Christian Cieri – Illustrator

Google’s smart car looks a bit like a marshmallow. It’s round, puffy and aggressively unaerodynamic. The lights in the front and back look like slightly crossed eyes, giving the whole car an air of comic buffoonery, despite the deeply complex hardware and algorithms that dictate its motion and steering.

But despite being perhaps a bit embarrassing to climb into, the poofy-cute look might be one of the best tools for keeping you safe on the road–a look specifically designed to charm and pacify other drivers as they navigate around the slow speeds and sluggish reaction times of the smartcar.

As it turns out, the more adorable the vehicle, the less it gets in accidents with other drivers.

This leveraging of our penchant for the cute and lifelike within everyday technology is hardly new.

Humans anthropomorphize practically everything they can project a face onto–even images as simple as an electrical socket have been proven to elicit positive reactions from viewers.

But use of the power of squee in robotics is relatively new, and has serious implications for how the future of human-computer interaction can play out.

On the one hand, it makes the use of pervasive robotics much easier to pitch to the consumer public. Nobody wants a Terminator vacuuming their house after they’ve left for work, but a puppy-sized Roomba making happy chirping noises and clumsily bumping around is a much easier sell.

And when considered for more advanced applications, using the power of cute when designing a human-driven system can overcome some significant psychological hurdles. Simple additions such as rounded physical shapes, pervasive use of faces, voice responses and spontaneous actions are all ways to make a machine seem lifelike, and in doing so, change our expectations and behaviors while using it.

Anthropomorphized robots are easier to trust, harder to get frustrated at and more inclined to be regarded well in hindsight. When put through a simulation of crashing in a self-driving car, users were more likely to rate their experience positively when the experience was narrated by a robotic voice rather than when they were driven silently, even though both groups experienced the same virtual accident.

Relating with the user can help too. IT researchers have discovered that if a piece of software self-deprecates on occasion, or takes the user’s side, it can assist in offsetting user anger at software bugs or technical failures.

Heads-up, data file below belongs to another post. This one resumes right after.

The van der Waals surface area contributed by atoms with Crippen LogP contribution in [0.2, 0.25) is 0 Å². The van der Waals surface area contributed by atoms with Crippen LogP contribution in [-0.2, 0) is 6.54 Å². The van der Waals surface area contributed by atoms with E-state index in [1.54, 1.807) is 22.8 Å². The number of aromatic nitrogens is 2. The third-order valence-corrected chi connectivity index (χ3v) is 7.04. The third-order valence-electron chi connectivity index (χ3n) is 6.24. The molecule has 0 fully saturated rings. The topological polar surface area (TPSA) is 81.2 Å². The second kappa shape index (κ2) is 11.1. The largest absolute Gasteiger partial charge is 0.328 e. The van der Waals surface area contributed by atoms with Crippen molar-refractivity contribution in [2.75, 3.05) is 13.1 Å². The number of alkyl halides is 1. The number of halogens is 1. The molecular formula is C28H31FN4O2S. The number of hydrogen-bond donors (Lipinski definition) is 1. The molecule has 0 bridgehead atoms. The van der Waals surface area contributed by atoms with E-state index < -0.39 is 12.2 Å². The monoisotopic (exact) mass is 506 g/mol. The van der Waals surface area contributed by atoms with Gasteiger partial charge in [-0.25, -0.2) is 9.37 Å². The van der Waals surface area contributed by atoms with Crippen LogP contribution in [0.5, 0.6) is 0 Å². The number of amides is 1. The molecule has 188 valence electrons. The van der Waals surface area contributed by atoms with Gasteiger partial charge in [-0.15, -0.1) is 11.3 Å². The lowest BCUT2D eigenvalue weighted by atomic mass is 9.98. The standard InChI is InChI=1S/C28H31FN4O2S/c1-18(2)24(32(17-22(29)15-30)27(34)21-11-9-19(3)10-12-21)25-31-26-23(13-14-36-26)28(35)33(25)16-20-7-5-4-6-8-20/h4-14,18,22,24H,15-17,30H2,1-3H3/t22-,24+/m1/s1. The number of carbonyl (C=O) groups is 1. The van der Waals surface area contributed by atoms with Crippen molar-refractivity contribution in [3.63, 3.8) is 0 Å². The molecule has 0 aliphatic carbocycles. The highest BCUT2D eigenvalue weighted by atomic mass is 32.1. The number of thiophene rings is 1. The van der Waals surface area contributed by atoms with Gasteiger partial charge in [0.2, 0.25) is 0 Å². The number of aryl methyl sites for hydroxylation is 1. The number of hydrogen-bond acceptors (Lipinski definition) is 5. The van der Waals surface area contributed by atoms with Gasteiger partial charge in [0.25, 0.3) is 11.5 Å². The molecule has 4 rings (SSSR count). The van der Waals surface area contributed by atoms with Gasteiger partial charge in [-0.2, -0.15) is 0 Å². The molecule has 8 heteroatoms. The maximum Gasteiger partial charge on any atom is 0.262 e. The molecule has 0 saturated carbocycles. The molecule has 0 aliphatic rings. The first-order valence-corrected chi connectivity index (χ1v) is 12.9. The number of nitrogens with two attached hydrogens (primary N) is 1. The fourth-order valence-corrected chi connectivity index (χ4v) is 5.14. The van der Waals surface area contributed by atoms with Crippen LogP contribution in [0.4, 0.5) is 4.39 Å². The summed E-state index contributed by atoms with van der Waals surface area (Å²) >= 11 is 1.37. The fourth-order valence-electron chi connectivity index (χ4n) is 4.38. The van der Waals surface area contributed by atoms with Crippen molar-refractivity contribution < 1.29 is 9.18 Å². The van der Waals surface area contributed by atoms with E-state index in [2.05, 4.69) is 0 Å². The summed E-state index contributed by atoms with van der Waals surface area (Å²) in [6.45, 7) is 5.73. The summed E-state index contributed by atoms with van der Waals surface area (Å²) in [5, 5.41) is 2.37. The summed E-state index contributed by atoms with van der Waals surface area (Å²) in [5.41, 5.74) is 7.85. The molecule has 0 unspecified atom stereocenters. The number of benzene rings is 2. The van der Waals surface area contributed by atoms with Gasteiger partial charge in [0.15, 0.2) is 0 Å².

When Clippy the Microsoft Office Assistant is programmed to politely remind you to submit an error report, users can’t stand him; but when researchers programmed the same icon to chew his own company out a bit (“Let’s tell Microsoft how bad their help system is!”), user reactions soared.

Spontaneity is surprisingly critical to these interactions–it’s only when we feel we can’t fully expect what a robot or program is going to do next that our brains start to respond as if it is a real person. But making robots seem human can come with risks as well.

Giving a machine too wide a breadth of social options can end up being frustrating, as users can begin to expect more humanity than it’s capable of, and become frustrated by its inevitable limitations. Over-empathizing with an unthinking system can cause real problems with replacements and repairs as well, since users often end up keeping anthropomorphized technology long after it becomes broken or obsolete out of sentiment alone.

Like it or not, we can build real bonds with our lifelike little robots, and the idea of tossing one for a new model could be heartbreaking for some users–not exactly the attitude a company wants when trying to launch their new product line. It’s a philosophy that requires restraint, leveraging just enough affection that you can reap the positive benefits, but leaving enough emotional breathing room for the user to feel comfortable tossing an old system.

So, while the dawn of cute robots might not sound all that threatening or unpleasant, at least try to at least understand what you’re getting into. A system’s babylike features and chirping voice might be good for improving your mood, but keep your sympathy in check–no matter how cute and cuddly, it’s still just lights and clockwork underneath.

Copeland is a member of the class of 2015.

 



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